Who Are We?

Who Are We?

by Susan Rosenthal

After exposing the horrors of the American medical system, Michael Moore concludes his documentary, SiCKO, by asking, “Who are we, that we allow such suffering?” When Moore appeared on Oprah’s talk show, she turned to the television audience and repeated the question.

Naomi Klein poses the same question. Her book, The Shock Doctrine, documents how the people in power engineer catastrophes and exploit natural disasters to profit a few. How awful! Who are we, that we tolerate such injustice?

Capitalists and their supporters reply, “Human nature is brutal and cannot change.” They want to keep the door shut on any discussion of who we are and the kind of society we could have. As far as they are concerned, we are their creatures and should remain so. We labor to enrich them. We suffer and die to build their empires. That’s who they want us to be.

Who decides who we are? Moore and Klein and a growing number of activists are saying, “We decide who we are.” And so the revolution begins.

Who do we want to be?

Studies show that people value kindness more than any other characteristic. Compassion in thought, word and deed is universally appreciated regardless of nationality, culture or religion. By acknowledging kindness as the highest human value, we define who we are and the type of world that we want.

Most people want to live in a compassionate and sharing world, a giving-and-forgiving world, a help-each-other-out world, an all-for-one-and-one-for-all world, democratically managed by all of us, for all of us.

A truly democratic society can remake itself in any way it chooses. As Klein points out, the idea that people should not have the power to decide how the economy functions “is and remains the single most anti-democratic idea of our time.”

The capitalists don’t want a compassionate world or a democratic world. There would be no profit in it. They want more and bigger weapons, more prisons, more surveillance and more repression to keep their power growing and their profits flowing.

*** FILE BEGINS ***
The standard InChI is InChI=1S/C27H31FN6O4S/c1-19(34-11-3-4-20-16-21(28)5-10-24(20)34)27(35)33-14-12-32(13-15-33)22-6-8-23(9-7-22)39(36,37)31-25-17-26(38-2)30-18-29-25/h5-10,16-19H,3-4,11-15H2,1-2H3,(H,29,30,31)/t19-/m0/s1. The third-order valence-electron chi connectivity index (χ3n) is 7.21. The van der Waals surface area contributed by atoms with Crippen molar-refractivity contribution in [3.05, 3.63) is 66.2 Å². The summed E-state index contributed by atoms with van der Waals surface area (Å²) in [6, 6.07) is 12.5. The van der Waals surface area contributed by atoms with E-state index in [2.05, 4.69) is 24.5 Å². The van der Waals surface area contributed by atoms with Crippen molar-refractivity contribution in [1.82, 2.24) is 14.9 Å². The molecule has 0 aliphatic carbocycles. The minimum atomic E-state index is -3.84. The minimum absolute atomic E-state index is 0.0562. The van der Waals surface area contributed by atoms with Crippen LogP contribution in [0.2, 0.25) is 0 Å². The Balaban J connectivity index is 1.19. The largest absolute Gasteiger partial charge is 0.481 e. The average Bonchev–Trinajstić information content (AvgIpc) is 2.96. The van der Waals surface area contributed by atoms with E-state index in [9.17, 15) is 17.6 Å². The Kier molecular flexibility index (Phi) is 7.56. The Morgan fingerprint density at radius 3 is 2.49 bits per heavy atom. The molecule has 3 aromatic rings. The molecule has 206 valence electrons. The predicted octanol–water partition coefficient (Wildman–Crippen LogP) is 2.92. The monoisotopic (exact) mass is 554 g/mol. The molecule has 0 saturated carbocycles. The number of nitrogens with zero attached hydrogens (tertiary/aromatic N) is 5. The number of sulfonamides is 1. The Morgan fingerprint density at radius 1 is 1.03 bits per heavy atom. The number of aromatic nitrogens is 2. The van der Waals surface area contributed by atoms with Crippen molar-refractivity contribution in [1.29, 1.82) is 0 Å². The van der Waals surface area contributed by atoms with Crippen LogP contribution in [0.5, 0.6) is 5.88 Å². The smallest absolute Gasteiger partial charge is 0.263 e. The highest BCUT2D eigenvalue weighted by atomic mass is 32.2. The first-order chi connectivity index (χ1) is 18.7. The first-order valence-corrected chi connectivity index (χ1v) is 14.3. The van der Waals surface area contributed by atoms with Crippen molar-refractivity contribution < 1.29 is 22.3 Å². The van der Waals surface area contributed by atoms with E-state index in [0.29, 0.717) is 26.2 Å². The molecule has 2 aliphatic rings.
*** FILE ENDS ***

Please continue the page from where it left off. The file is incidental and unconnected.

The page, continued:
When millions of people question this arrangement, when they begin to ask, “Who are we?” then the days of the oppressors are numbered.

We are the majority, and we can change the world. We lack confidence because we are divided. But we can change that. We can organize. Together, we can free ourselves from this heartless hell of capitalism. There could be no act of compassion greater than that.

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2 Comments For This Post

  1. Ron Says:

    October 11/07

    Love your writings, Susan. Keep shining your light in this world of darkness: never ending wars, exploitation, and the widespread impoverishment of the people and the earth for the benefit of a few under capitalism.

    I recently came across this little story about an old Cherokee who is teaching his grandson about life:

    “A fight is going on inside me,” he said to the boy. “It is a terrible fight and it is between two wolves. One is evil – he is anger, envy, sorrow, regret, greed, arrogance, self-pity, guilt, resentment, inferiority, lies, false pride, superiority, and ego. The other is good – he is joy, peace, love, hope, serenity, humility, kindness, benevolence, empathy, generosity, truth, compassion, and faith. This same fight is going on inside you – and inside every other person, too.”

    The grandson thought about it for a minute and then asked his grandfather, “Which wolf will win grandfather?” The old Cherokee simply replied, “The one you feed.”